In the Beginning
In chilly Eastern Ontario, November is the best month really.
Old derelict log buildings can easily be seen from the road and access
can be gained, without impediment, over frozen, barren
If you are looking for a challenging restoration project, then
November is the month to make your move. That's what I did
when I decided to find a hand-hewn log building that would become
home to my dream woodworking workshop. For me a workshop must
be an inspiring, creative space. I wanted my studio to make
me grin from ear to ear and make my heart swell at the very thought.
Who knows why, but old log buildings do that for me.
The author had big plans when she purchased
this decrepit log building. Eventually, it would become her
dream woodworking workshop.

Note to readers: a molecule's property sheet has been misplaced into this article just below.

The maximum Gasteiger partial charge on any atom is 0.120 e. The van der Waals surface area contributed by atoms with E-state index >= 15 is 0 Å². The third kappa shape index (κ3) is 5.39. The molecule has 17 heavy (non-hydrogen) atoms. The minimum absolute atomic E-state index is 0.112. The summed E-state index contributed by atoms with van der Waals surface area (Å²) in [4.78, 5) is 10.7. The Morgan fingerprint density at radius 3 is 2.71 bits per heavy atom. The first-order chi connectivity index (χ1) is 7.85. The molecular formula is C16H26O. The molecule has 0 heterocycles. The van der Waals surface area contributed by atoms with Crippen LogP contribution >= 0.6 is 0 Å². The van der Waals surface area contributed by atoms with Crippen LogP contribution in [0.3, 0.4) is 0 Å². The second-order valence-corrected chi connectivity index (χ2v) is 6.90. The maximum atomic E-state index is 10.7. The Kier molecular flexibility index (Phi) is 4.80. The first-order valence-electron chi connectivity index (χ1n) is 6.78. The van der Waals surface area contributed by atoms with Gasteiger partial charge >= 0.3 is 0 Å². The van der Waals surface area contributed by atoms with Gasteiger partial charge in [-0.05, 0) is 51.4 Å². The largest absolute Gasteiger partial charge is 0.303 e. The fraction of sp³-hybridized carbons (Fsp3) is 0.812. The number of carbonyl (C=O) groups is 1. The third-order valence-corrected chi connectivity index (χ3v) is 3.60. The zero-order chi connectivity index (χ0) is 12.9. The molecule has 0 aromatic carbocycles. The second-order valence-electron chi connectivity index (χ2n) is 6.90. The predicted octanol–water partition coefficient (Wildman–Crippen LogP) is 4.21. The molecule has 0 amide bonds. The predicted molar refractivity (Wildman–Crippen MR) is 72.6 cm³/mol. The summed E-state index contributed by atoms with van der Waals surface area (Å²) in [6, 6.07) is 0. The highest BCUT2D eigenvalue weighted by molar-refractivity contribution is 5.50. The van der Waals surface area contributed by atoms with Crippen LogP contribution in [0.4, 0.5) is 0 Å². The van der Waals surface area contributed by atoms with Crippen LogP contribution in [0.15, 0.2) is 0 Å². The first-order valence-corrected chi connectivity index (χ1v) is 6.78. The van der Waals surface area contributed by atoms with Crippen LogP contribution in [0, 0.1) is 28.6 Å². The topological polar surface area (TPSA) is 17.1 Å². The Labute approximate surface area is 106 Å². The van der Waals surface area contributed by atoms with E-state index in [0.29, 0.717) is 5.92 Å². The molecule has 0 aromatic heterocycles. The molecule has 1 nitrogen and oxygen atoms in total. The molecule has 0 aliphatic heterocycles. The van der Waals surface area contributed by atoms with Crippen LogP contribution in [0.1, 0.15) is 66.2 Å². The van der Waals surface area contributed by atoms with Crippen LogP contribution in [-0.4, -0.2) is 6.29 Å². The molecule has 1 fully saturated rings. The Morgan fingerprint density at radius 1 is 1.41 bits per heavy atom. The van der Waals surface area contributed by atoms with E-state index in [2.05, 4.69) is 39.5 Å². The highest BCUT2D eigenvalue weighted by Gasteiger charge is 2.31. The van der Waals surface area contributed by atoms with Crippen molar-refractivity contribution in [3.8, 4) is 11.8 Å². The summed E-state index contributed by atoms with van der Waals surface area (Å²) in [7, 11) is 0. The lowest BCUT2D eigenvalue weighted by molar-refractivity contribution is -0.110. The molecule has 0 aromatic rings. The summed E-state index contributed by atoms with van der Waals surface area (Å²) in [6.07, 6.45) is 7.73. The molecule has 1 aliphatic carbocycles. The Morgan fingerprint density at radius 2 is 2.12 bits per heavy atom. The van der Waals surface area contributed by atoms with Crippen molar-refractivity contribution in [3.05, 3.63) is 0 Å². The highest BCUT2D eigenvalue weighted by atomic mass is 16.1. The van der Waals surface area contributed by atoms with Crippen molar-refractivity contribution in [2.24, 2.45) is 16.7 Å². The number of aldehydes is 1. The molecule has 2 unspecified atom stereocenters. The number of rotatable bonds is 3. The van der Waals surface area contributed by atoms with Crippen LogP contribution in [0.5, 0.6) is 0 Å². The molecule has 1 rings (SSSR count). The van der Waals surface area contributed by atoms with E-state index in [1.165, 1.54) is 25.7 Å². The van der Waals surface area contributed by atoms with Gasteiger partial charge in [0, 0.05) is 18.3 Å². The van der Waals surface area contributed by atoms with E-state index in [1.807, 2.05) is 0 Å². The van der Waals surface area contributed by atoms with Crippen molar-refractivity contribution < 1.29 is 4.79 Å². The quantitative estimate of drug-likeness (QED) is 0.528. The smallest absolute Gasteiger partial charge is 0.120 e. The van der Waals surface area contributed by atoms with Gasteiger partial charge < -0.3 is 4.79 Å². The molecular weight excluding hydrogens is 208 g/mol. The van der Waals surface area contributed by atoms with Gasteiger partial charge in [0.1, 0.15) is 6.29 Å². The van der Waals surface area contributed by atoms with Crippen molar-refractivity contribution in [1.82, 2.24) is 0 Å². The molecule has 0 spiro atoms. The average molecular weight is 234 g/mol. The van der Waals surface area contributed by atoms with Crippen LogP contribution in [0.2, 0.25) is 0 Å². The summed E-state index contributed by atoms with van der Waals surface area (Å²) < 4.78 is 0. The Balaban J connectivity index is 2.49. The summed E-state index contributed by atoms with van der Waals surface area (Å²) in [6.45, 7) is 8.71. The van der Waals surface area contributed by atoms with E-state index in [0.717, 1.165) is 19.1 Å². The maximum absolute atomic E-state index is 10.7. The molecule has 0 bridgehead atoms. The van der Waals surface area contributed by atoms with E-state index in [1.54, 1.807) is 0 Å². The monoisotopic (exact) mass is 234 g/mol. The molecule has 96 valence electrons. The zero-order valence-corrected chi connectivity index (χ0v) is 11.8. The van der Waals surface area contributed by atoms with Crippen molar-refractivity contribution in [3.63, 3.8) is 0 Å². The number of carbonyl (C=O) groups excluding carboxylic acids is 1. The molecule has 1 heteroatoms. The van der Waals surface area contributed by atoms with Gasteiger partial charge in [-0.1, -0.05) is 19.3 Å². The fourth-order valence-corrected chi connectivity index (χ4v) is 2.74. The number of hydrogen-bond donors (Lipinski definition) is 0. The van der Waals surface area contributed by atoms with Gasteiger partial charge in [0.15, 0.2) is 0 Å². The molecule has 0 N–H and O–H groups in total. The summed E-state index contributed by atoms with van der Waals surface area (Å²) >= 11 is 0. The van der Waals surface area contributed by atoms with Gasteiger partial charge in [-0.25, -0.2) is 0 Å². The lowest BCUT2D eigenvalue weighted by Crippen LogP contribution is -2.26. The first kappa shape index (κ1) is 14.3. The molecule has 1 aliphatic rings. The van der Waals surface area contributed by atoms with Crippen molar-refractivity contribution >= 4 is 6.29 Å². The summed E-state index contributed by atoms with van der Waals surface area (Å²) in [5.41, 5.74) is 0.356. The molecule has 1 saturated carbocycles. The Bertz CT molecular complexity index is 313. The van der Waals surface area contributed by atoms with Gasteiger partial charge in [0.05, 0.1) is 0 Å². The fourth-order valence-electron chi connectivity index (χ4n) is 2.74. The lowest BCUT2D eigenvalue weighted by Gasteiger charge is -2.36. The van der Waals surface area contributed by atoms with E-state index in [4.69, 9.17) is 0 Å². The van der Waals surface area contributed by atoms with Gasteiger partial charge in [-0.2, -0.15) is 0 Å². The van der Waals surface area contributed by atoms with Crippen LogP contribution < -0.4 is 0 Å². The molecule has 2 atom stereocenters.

Although most historians agree that the Swedes originally brought
the practice of log building to North America, it's generally
believed that the Scotch-Irish were responsible for the abundance
of log structures in the Ottawa Valley (an approximate area that
stretches from Ottawa westward to Algonquin Park). The characteristic
hand-hewn logs and dovetailed corners were attributed to English
or German cabinetmakers-cum-builders, who applied the
familiar woodworking joint to log buildings in the Ottawa area.
In this method of log building construction, a one-to-four
inch gap is left between logs on the wall, and that gap is filled
with chinking a mixture of lime, sand and cement packed
with wood and small stones.
I sourced my building through a dealer in the business of
buying and selling old log houses. When I found it, an architectural
antique dealer had already gutted the structure, leaving only
the exterior logs and floor joists. However, the 22'x26'
one-and-a-half story building suited me just fine.
I had my heart set on dismantling it myself, so, at the side
of the road with the building in view, I struck a deal akin to
buying the Brooklyn Bridge.